East Monmouth County, NJ

Monmouth County, New Jersey, is in the center of the state and has about 630,000 human residents. It is a county of many small cities and boroughs, with its largest municipality having a population of 67,000. The Monmouth County SPCA (MCSPCA) is a private organization that has contracted with many of the cities and boroughs in Monmouth County to provide animal sheltering services for strays.  The shelter has adoption centers in Eatontown and Freehold.

The municipalities served by the MCSPCA are almost all in the eastern part of the county. These municipalities include: Atlantic Highlands (population approximately 4,000), Eatontown (13,000), Fair Haven (6,000), Highlands (5,000), Holmdel (17,000), Little Silver (6,000), Long Branch (31,000), Middletown (67,000), North Middletown (3,000), Ocean Township (27,000), Red Bank (12,000), Rumson (7,000), Sea Bright (1,000), Shrewsbury (4,000), Spring Lake Heights (5,000), and West Long Branch (8,000). There are 12 communities with 5,000 or more population served by the MCSPCA, and each of these communities is listed separately in the sidebar. Adding up the totals of all these communities, the MCSPCA provides animal sheltering services for a population of more than 216,000 people.

The MCSPCA also takes in owner surrenders by appointment. I called the shelter to get details on their owner surrender policy, and was told that they do not turn any animal away unless, in their judgment, the animal should be euthanized due to severe behavioral issues or untreatable suffering. In that case they recommend that the owner take the animal to the vet for humane euthanasia.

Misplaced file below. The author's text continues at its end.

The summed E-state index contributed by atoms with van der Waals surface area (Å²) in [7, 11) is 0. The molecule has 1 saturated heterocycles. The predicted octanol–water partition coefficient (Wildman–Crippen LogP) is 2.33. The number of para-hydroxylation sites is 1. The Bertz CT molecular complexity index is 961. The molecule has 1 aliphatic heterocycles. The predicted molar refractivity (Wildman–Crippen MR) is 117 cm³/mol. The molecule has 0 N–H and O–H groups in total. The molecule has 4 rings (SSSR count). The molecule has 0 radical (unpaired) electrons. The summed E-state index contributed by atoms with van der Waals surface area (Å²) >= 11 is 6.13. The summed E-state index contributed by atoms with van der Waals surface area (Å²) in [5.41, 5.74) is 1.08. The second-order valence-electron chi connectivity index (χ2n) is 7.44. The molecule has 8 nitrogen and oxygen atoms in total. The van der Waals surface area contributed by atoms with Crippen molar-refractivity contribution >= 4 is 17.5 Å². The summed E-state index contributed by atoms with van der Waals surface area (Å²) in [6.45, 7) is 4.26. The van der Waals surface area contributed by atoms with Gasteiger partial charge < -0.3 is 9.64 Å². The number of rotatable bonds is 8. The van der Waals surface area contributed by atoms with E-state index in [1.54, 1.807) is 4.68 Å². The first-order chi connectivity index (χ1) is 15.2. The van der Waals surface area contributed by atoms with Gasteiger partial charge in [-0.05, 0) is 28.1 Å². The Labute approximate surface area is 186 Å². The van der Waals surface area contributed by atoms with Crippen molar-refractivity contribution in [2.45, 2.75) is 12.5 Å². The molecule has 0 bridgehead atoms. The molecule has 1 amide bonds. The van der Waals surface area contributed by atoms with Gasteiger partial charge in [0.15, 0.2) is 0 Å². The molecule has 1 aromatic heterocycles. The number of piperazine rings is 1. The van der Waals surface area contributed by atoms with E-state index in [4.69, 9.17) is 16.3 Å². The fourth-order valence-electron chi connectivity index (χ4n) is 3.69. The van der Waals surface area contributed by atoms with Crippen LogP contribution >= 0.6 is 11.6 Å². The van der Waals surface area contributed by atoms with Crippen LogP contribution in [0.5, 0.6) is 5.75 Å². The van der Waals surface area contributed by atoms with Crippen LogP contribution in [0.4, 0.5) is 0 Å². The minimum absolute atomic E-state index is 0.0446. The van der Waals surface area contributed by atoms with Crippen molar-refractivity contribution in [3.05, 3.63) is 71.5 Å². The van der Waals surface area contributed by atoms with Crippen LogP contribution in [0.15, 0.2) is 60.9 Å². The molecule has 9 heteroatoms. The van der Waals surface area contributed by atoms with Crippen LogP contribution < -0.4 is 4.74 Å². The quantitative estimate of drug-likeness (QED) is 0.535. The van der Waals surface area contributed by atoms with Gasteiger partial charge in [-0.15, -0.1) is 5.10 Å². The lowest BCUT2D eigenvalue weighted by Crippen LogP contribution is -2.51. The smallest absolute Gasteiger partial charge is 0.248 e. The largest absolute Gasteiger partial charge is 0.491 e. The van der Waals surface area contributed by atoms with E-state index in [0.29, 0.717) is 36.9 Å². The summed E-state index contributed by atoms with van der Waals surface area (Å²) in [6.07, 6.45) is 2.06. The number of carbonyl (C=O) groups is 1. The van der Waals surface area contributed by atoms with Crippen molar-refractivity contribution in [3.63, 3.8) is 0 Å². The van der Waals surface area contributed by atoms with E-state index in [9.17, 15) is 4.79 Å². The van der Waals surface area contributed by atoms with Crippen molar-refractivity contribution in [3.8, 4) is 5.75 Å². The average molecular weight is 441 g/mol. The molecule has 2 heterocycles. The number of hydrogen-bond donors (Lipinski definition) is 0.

In 2011 the MCSPCA had a live release rate of 94% calculated by comparing live releases to euthanasias, and 90% calculated against total intake. Their intake was over 4500 animals. The shelter’s Annual Report for 2012 showed a 94% live release rate, with a modified live release rate (including died/lost in shelter care) of 93%. Total intake for the year was 4467. The Annual Report recounts how the shelter helped with the Hurricane Sandy relief effort by taking in 150 animals stranded by the storm and by distributing 300,000 pounds of food. In other news for 2012, the shelter opened an offsite adoption center at a mall and adopted out over 700 animals.

As of this writing the shelter has not posted an Annual Report for 2013. Statistics reported to the state of New Jersey showed an intake of 3538 animals for 2013 with a live release rate of 93%.

Monmouth County, NJ, was originally listed by this blog on April 15, 2013, based on its 2012 statistics. This post is a revision and update with 2013 statistics.

Ocean City, NJ

Ocean City is a resort town located in Cape May County, near the southern tip of New Jersey. The town has 12,000 year-round residents, but in the summer the population swells to as much as 130,000 people with an influx of visitors and part-time residents.

The Humane Society of Ocean City (HSOC), a private non-profit, provides animal control and sheltering for Ocean City. The shelter accepts owner surrenders by appointment, and I was told in a telephone call to the shelter that it has a waiting list. HSOC has a full-service veterinary clinic that provides low-cost care by appointment. The shelter also offers an “Affordable Spay/Neuter Clinic.”